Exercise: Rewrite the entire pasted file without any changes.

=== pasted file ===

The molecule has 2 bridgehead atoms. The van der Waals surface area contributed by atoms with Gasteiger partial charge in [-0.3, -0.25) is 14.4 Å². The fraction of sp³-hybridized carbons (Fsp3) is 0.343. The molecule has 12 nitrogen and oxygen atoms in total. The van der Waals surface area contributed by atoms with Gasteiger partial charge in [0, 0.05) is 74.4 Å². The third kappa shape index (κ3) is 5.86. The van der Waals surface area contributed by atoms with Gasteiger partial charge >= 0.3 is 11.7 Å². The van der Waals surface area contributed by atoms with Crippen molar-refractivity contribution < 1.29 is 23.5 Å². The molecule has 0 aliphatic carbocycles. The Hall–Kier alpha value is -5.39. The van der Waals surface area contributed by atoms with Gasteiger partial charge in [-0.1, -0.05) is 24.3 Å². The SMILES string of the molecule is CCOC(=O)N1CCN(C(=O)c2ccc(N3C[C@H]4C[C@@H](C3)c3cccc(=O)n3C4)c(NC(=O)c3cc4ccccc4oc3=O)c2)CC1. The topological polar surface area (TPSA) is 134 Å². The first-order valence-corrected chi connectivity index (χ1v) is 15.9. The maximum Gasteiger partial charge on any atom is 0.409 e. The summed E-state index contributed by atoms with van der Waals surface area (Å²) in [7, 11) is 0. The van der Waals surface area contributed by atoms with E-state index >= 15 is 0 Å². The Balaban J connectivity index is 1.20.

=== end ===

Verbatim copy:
The molecule has 2 bridgehead atoms. The van der Waals surface area contributed by atoms with Gasteiger partial charge in [-0.3, -0.25) is 14.4 Å². The fraction of sp³-hybridized carbons (Fsp3) is 0.343. The molecule has 12 nitrogen and oxygen atoms in total. The van der Waals surface area contributed by atoms with Gasteiger partial charge in [0, 0.05) is 74.4 Å². The third kappa shape index (κ3) is 5.86. The van der Waals surface area contributed by atoms with Gasteiger partial charge >= 0.3 is 11.7 Å². The van der Waals surface area contributed by atoms with Crippen molar-refractivity contribution < 1.29 is 23.5 Å². The molecule has 0 aliphatic carbocycles. The Hall–Kier alpha value is -5.39. The van der Waals surface area contributed by atoms with Gasteiger partial charge in [-0.1, -0.05) is 24.3 Å². The SMILES string of the molecule is CCOC(=O)N1CCN(C(=O)c2ccc(N3C[C@H]4C[C@@H](C3)c3cccc(=O)n3C4)c(NC(=O)c3cc4ccccc4oc3=O)c2)CC1. The topological polar surface area (TPSA) is 134 Å². The first-order valence-corrected chi connectivity index (χ1v) is 15.9. The maximum Gasteiger partial charge on any atom is 0.409 e. The summed E-state index contributed by atoms with van der Waals surface area (Å²) in [7, 11) is 0. The van der Waals surface area contributed by atoms with E-state index >= 15 is 0 Å². The Balaban J connectivity index is 1.20.